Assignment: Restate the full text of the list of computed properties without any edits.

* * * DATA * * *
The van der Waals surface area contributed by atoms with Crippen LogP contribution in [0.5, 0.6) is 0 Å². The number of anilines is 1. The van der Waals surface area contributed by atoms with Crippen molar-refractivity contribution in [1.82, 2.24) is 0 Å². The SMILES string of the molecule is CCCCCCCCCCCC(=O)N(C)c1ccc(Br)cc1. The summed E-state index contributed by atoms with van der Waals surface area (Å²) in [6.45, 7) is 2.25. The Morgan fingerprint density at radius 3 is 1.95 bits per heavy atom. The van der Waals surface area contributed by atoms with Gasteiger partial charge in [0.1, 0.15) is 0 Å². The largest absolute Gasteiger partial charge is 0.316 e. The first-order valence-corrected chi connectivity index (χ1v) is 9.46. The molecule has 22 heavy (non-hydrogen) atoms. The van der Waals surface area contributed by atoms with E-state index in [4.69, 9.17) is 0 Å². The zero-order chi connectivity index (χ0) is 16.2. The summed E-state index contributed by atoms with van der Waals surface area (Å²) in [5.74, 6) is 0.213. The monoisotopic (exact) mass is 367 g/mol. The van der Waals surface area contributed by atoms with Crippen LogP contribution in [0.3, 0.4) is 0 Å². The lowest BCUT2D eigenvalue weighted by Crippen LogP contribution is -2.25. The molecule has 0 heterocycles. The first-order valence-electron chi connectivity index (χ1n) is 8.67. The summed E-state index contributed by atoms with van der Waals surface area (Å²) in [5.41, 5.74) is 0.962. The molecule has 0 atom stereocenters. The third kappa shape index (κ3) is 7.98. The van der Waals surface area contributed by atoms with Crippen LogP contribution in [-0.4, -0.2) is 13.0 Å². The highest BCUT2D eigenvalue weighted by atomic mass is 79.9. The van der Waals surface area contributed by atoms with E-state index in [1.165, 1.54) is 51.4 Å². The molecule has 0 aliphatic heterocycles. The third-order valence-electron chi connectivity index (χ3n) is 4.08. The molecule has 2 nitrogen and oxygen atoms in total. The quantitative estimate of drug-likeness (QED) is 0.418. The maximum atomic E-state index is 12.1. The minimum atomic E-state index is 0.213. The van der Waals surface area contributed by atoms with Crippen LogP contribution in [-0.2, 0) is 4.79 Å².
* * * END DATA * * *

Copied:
The van der Waals surface area contributed by atoms with Crippen LogP contribution in [0.5, 0.6) is 0 Å². The number of anilines is 1. The van der Waals surface area contributed by atoms with Crippen molar-refractivity contribution in [1.82, 2.24) is 0 Å². The SMILES string of the molecule is CCCCCCCCCCCC(=O)N(C)c1ccc(Br)cc1. The summed E-state index contributed by atoms with van der Waals surface area (Å²) in [6.45, 7) is 2.25. The Morgan fingerprint density at radius 3 is 1.95 bits per heavy atom. The van der Waals surface area contributed by atoms with Gasteiger partial charge in [0.1, 0.15) is 0 Å². The largest absolute Gasteiger partial charge is 0.316 e. The first-order valence-corrected chi connectivity index (χ1v) is 9.46. The molecule has 22 heavy (non-hydrogen) atoms. The van der Waals surface area contributed by atoms with E-state index in [4.69, 9.17) is 0 Å². The zero-order chi connectivity index (χ0) is 16.2. The summed E-state index contributed by atoms with van der Waals surface area (Å²) in [5.74, 6) is 0.213. The monoisotopic (exact) mass is 367 g/mol. The van der Waals surface area contributed by atoms with Crippen LogP contribution in [0.3, 0.4) is 0 Å². The lowest BCUT2D eigenvalue weighted by Crippen LogP contribution is -2.25. The molecule has 0 heterocycles. The first-order valence-electron chi connectivity index (χ1n) is 8.67. The summed E-state index contributed by atoms with van der Waals surface area (Å²) in [5.41, 5.74) is 0.962. The molecule has 0 atom stereocenters. The third kappa shape index (κ3) is 7.98. The van der Waals surface area contributed by atoms with Crippen LogP contribution in [-0.4, -0.2) is 13.0 Å². The highest BCUT2D eigenvalue weighted by atomic mass is 79.9. The van der Waals surface area contributed by atoms with E-state index in [1.165, 1.54) is 51.4 Å². The molecule has 0 aliphatic heterocycles. The third-order valence-electron chi connectivity index (χ3n) is 4.08. The molecule has 2 nitrogen and oxygen atoms in total. The quantitative estimate of drug-likeness (QED) is 0.418. The maximum atomic E-state index is 12.1. The minimum atomic E-state index is 0.213. The van der Waals surface area contributed by atoms with Crippen LogP contribution in [-0.2, 0) is 4.79 Å².